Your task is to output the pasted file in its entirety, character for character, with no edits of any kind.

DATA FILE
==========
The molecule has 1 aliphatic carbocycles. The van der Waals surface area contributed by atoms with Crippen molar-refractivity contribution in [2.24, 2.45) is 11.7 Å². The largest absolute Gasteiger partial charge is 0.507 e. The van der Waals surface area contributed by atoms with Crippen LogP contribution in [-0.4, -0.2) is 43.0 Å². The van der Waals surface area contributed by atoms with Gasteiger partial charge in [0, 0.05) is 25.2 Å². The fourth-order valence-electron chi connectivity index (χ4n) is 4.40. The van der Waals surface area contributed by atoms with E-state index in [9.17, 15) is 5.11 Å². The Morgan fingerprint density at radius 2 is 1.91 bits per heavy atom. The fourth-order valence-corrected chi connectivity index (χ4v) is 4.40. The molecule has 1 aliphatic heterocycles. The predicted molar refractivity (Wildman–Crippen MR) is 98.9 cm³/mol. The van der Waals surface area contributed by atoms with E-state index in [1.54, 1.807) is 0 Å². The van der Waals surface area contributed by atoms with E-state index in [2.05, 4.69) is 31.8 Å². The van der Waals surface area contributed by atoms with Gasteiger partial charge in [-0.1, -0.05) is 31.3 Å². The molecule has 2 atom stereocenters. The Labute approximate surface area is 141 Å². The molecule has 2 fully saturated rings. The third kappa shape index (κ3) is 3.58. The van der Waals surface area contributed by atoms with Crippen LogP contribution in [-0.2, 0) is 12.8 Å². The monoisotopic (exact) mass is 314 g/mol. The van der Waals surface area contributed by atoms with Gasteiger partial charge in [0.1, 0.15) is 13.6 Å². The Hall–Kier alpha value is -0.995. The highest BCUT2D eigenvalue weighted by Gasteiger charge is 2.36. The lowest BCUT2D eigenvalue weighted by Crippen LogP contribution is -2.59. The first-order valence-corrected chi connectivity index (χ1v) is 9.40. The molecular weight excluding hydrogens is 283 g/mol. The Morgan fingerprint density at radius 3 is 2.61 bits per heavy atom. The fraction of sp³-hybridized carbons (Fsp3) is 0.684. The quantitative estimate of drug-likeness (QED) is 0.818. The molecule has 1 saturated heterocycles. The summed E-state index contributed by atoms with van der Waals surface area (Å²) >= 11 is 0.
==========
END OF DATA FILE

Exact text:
The molecule has 1 aliphatic carbocycles. The van der Waals surface area contributed by atoms with Crippen molar-refractivity contribution in [2.24, 2.45) is 11.7 Å². The largest absolute Gasteiger partial charge is 0.507 e. The van der Waals surface area contributed by atoms with Crippen LogP contribution in [-0.4, -0.2) is 43.0 Å². The van der Waals surface area contributed by atoms with Gasteiger partial charge in [0, 0.05) is 25.2 Å². The fourth-order valence-electron chi connectivity index (χ4n) is 4.40. The van der Waals surface area contributed by atoms with E-state index in [9.17, 15) is 5.11 Å². The Morgan fingerprint density at radius 2 is 1.91 bits per heavy atom. The fourth-order valence-corrected chi connectivity index (χ4v) is 4.40. The molecule has 1 aliphatic heterocycles. The predicted molar refractivity (Wildman–Crippen MR) is 98.9 cm³/mol. The van der Waals surface area contributed by atoms with E-state index in [1.54, 1.807) is 0 Å². The van der Waals surface area contributed by atoms with E-state index in [2.05, 4.69) is 31.8 Å². The van der Waals surface area contributed by atoms with Gasteiger partial charge in [-0.1, -0.05) is 31.3 Å². The molecule has 2 atom stereocenters. The Labute approximate surface area is 141 Å². The molecule has 2 fully saturated rings. The third kappa shape index (κ3) is 3.58. The van der Waals surface area contributed by atoms with Crippen LogP contribution in [-0.2, 0) is 12.8 Å². The monoisotopic (exact) mass is 314 g/mol. The van der Waals surface area contributed by atoms with Gasteiger partial charge in [0.1, 0.15) is 13.6 Å². The Hall–Kier alpha value is -0.995. The highest BCUT2D eigenvalue weighted by Gasteiger charge is 2.36. The lowest BCUT2D eigenvalue weighted by Crippen LogP contribution is -2.59. The first-order valence-corrected chi connectivity index (χ1v) is 9.40. The molecular weight excluding hydrogens is 283 g/mol. The Morgan fingerprint density at radius 3 is 2.61 bits per heavy atom. The fraction of sp³-hybridized carbons (Fsp3) is 0.684. The quantitative estimate of drug-likeness (QED) is 0.818. The molecule has 1 saturated heterocycles. The summed E-state index contributed by atoms with van der Waals surface area (Å²) >= 11 is 0.